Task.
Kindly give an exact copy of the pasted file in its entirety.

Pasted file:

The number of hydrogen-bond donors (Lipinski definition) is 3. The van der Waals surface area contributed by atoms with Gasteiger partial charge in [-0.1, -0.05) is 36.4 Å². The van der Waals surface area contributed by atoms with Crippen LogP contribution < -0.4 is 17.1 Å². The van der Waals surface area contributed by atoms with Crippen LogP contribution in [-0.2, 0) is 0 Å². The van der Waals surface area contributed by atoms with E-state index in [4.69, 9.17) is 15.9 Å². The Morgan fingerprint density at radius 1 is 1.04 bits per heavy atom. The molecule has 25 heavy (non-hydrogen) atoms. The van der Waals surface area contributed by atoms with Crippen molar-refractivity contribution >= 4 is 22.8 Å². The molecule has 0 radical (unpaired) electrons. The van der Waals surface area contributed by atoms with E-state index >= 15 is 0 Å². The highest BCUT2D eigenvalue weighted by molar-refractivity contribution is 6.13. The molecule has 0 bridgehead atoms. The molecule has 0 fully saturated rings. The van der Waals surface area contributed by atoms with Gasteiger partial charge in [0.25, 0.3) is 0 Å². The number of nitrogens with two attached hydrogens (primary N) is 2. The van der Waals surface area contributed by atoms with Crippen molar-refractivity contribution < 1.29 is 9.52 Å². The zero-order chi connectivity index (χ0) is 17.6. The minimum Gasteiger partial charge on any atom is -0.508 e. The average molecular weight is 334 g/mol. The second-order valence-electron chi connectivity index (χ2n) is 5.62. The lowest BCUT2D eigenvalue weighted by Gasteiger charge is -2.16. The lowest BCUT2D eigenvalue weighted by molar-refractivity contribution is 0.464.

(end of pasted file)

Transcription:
The number of hydrogen-bond donors (Lipinski definition) is 3. The van der Waals surface area contributed by atoms with Gasteiger partial charge in [-0.1, -0.05) is 36.4 Å². The van der Waals surface area contributed by atoms with Crippen LogP contribution < -0.4 is 17.1 Å². The van der Waals surface area contributed by atoms with Crippen LogP contribution in [-0.2, 0) is 0 Å². The van der Waals surface area contributed by atoms with E-state index in [4.69, 9.17) is 15.9 Å². The Morgan fingerprint density at radius 1 is 1.04 bits per heavy atom. The molecule has 25 heavy (non-hydrogen) atoms. The van der Waals surface area contributed by atoms with Crippen molar-refractivity contribution >= 4 is 22.8 Å². The molecule has 0 radical (unpaired) electrons. The van der Waals surface area contributed by atoms with E-state index >= 15 is 0 Å². The highest BCUT2D eigenvalue weighted by molar-refractivity contribution is 6.13. The molecule has 0 bridgehead atoms. The molecule has 0 fully saturated rings. The van der Waals surface area contributed by atoms with Gasteiger partial charge in [0.25, 0.3) is 0 Å². The number of nitrogens with two attached hydrogens (primary N) is 2. The van der Waals surface area contributed by atoms with Crippen molar-refractivity contribution < 1.29 is 9.52 Å². The zero-order chi connectivity index (χ0) is 17.6. The minimum Gasteiger partial charge on any atom is -0.508 e. The average molecular weight is 334 g/mol. The second-order valence-electron chi connectivity index (χ2n) is 5.62. The lowest BCUT2D eigenvalue weighted by Gasteiger charge is -2.16. The lowest BCUT2D eigenvalue weighted by molar-refractivity contribution is 0.464.